The New York Times and Left/Right Productions have teamed up for a new documentary titled Framing Britney Spears, centred on Britney Spears‘ conservatorship.
The film is set to launch as the sixth instalment of The New York Times Presents docuseries, hosted on US television channel FX and FX On Hulu. Arriving on February 5, the documentary will explore Spears’ troubled music career, legal battles over her father’s controversial conservatorship and the #FreeBritney movement.
Executive produced by New York Times‘ journalists Jason Stallman, Sam Dolnick and Stephanie Priess, in conjunction with Ken Druckerman, Banks Tarver, and Mary Robertson from Left/Right, the film features interviews with people close to Spears and lawyers involved in the conservatorship.
A teaser trailer for the documentary was released today (January 22), with one interviewee stating “the way we treated her was disgusting”.
Watch it below:
Her phenomenal rise to superstardom. A downfall that shocked the world. And now, an ensuing conservatorship battle. #NYTPresents: Framing Britney Spears. Premiering Feb. 5 on @FXNetworks and @Hulu. pic.twitter.com/BZBkec7mMt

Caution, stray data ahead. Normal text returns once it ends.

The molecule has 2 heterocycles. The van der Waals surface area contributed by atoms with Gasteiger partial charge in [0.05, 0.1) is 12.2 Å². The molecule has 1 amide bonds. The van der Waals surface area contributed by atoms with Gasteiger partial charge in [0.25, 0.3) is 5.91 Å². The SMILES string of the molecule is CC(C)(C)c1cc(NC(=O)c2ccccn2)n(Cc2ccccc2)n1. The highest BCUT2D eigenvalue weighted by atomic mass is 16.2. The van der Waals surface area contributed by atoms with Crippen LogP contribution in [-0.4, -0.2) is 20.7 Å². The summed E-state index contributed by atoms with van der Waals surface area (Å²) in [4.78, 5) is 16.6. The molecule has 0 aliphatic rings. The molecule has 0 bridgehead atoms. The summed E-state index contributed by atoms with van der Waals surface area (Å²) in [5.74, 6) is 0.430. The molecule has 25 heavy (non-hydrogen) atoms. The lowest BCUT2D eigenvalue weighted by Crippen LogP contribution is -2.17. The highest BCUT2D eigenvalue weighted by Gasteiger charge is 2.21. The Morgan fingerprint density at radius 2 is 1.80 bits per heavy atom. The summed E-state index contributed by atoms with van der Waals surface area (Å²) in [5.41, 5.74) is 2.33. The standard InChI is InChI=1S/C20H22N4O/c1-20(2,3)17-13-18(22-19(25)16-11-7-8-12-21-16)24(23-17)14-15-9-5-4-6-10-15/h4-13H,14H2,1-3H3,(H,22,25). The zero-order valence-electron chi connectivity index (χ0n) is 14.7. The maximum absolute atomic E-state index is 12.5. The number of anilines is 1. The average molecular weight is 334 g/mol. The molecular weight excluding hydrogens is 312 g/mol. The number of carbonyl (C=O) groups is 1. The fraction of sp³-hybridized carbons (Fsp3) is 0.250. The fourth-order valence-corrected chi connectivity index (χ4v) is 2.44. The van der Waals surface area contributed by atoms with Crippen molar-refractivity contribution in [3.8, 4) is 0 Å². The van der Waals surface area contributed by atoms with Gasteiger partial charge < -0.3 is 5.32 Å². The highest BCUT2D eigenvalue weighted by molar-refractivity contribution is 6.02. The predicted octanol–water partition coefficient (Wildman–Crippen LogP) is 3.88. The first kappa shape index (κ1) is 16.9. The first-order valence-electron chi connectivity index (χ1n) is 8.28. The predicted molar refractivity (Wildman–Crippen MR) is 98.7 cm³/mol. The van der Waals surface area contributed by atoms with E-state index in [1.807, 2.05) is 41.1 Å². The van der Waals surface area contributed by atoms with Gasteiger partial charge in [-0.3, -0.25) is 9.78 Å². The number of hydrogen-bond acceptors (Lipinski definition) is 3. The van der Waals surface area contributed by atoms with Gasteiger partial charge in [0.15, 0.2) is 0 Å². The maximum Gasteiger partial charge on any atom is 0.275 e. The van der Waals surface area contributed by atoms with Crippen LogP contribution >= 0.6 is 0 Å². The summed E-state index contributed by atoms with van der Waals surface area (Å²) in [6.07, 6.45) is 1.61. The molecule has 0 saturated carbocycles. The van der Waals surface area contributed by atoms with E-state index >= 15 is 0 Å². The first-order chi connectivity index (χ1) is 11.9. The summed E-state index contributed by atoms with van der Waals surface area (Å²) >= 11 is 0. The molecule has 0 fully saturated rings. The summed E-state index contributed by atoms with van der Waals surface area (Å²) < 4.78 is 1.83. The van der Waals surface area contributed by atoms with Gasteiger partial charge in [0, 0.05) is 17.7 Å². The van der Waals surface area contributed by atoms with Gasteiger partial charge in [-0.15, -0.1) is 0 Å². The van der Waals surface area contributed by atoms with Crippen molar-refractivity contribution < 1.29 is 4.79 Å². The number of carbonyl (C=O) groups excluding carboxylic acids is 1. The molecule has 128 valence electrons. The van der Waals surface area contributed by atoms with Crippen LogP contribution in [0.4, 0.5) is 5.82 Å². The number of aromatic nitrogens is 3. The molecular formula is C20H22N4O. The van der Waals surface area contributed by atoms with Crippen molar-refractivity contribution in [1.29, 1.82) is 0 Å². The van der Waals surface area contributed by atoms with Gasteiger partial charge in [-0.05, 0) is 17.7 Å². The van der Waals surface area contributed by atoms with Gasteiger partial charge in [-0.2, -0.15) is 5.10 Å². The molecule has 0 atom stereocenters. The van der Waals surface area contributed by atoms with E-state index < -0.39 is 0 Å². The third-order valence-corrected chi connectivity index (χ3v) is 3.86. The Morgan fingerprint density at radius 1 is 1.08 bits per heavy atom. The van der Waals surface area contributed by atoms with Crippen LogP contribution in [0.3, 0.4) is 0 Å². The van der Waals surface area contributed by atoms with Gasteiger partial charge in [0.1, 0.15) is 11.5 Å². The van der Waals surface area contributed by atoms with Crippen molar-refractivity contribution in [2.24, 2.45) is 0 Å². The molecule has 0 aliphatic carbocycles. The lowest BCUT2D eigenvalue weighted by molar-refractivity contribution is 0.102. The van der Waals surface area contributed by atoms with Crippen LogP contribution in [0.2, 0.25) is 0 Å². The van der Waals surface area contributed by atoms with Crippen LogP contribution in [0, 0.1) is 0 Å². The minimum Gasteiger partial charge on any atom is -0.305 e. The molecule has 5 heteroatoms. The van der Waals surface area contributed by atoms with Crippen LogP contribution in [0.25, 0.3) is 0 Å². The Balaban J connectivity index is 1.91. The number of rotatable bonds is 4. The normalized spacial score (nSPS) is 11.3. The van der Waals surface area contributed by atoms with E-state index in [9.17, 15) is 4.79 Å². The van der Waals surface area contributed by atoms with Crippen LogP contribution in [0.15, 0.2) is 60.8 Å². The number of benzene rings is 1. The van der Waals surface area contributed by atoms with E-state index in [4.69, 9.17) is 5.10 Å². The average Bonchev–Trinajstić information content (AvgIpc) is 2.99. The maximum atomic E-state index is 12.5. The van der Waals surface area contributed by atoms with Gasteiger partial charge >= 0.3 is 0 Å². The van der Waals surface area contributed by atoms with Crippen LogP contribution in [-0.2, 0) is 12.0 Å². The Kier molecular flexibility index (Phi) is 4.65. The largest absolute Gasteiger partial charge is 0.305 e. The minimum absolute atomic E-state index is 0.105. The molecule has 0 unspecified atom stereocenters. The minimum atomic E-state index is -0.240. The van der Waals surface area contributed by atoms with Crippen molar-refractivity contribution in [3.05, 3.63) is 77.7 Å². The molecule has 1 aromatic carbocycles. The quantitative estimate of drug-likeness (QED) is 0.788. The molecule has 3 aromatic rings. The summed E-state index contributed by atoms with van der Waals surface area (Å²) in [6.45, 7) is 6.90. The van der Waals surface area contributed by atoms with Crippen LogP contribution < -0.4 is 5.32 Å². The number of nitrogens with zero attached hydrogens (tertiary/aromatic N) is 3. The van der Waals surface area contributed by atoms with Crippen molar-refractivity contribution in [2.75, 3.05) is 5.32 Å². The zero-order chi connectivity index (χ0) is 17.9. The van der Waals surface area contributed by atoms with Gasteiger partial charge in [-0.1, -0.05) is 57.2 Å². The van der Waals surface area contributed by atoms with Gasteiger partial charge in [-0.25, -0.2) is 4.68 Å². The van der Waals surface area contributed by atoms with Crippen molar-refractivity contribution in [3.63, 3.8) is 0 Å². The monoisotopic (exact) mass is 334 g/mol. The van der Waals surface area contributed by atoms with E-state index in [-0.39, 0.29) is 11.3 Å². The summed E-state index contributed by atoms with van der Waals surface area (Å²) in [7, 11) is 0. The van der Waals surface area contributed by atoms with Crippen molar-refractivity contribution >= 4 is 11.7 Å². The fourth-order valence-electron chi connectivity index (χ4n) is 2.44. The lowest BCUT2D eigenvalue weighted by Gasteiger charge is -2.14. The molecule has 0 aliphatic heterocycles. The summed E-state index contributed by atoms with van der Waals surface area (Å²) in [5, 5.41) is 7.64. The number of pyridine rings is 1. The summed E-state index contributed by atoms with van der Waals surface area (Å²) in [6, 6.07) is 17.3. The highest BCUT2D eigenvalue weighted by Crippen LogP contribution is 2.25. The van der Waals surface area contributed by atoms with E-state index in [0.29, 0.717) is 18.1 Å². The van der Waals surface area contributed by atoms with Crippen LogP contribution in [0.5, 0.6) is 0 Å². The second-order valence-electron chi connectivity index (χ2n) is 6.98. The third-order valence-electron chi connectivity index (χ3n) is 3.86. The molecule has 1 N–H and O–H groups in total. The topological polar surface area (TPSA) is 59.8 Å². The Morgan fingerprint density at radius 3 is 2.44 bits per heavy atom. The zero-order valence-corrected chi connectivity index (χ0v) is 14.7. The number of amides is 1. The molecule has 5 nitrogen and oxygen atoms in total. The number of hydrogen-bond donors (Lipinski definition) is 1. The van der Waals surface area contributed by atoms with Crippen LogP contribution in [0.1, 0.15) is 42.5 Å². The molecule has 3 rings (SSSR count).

— FX Documentaries (@FXDocs) January 21, 2021
Spears has been under her father’s conservatorship since 2008, following hospitalisation for her declining mental health. The court-ruled conservatorship was supposed to be temporary, but was made permanent in December that same year and has plagued the singer since.
In August 2020, Spears said she no longer wanted her father to be in control of her conservatorship, however nothing came of this at the time. Months later in November, she asked that he be removed as the co-conservator of her estate and said she would no longer be performing while he was in control of her career.
Spears’ father, Jamie Spears, defended himself and his role as her guardian in December, saying, “I have and will continue to provide unwavering love and fierce protection against those with self-serving interests and those who seek to harm her or my family.”
The #FreeBritney campaign, sparked over a decade ago, has continued through Spears’ tumultuous conservatorship struggles, calling for the pop star to be given autonomy over her life.
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